High-resolution subbottom profiles have been used to identify and map the pre-Holocene erosional surface in Delaware Bay and in the Atlantic Ocean off the Delaware coast. Vibracoring has revealed the nature and age of the various seismic layers. Age identifications based on radiocarbon dating, on oxidation zones, and on lithologic characteristics confirm the partial retention of Holocene coastal environments under the inner shelf. The Holocene transgression across the ancient Rehoboth and Indian River lagoons has involved erosion through the Holocene lagoonal sediments in some areas, leaving pre-Holocene ridges exposed on the inner-shelf sea floor where once there may have been headlands. Where the ancient lagoonal deposits are thickest over depressions in the pre-Holocene surface, Holocene coastal sediments were retained. The presence of marsh peat, dated as ∼7,500 yr B.P., and overlying very fine lagoonal mud proves that lagoonal conditions existed east of Delaware even then. The position of the barrier complex related to these earlier Holocene lagoons is projected on a paleographic reconstruction to be at least 12 km (7 n mi) east of the present coast. This yields a minimum average coastline retreat rate of 1.6 horizontal m per yr. (6 ft per yr).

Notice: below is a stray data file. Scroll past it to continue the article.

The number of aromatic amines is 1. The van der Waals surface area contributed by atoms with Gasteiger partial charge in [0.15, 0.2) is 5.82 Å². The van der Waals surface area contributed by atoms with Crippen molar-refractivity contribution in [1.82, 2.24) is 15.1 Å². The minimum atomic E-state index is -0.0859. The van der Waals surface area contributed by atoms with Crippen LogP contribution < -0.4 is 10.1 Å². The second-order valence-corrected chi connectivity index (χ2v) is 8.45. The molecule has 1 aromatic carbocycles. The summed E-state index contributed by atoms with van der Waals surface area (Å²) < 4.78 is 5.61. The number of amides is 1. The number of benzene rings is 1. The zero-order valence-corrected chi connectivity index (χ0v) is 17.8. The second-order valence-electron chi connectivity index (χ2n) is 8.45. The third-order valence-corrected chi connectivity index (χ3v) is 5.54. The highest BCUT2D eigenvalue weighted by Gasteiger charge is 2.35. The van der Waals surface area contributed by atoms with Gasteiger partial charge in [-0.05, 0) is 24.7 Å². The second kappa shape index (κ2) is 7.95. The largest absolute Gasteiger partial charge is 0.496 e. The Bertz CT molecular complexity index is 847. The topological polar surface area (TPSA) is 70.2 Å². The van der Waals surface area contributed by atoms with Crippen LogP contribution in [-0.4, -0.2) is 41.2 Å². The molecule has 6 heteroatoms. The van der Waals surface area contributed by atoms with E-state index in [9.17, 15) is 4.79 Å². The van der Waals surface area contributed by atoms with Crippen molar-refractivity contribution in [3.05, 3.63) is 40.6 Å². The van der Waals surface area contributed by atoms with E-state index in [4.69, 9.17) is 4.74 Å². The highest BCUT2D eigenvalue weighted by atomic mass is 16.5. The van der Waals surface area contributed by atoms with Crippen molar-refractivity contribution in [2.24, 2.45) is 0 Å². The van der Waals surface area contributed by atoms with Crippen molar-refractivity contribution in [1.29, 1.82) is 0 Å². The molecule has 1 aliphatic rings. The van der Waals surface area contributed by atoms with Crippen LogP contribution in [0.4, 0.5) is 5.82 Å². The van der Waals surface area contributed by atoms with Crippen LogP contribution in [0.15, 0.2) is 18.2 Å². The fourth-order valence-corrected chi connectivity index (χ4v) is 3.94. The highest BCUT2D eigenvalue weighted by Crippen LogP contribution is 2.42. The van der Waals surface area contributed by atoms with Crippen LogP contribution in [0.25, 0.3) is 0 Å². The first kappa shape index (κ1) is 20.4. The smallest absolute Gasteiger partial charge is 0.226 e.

This study of the shallow subsurface geology also revealed that the bottom morphological features of the inner shelf off Delaware are related to dynamic molding of hydraulic bedforms in equilibrium with the present marine environment. Although one ridge form was found to be a subcrop of Pleistocene sand and gravel, most of the ridge and channel topography was found to be formed within the upper Holocene sediments. This is especially true of the shore-face-connected ridges off Rehoboth Bay and Bethany Beach, the inlet-associated shoals near the mouth of Delaware Bay, and the Delaware shelf-valley flood channel.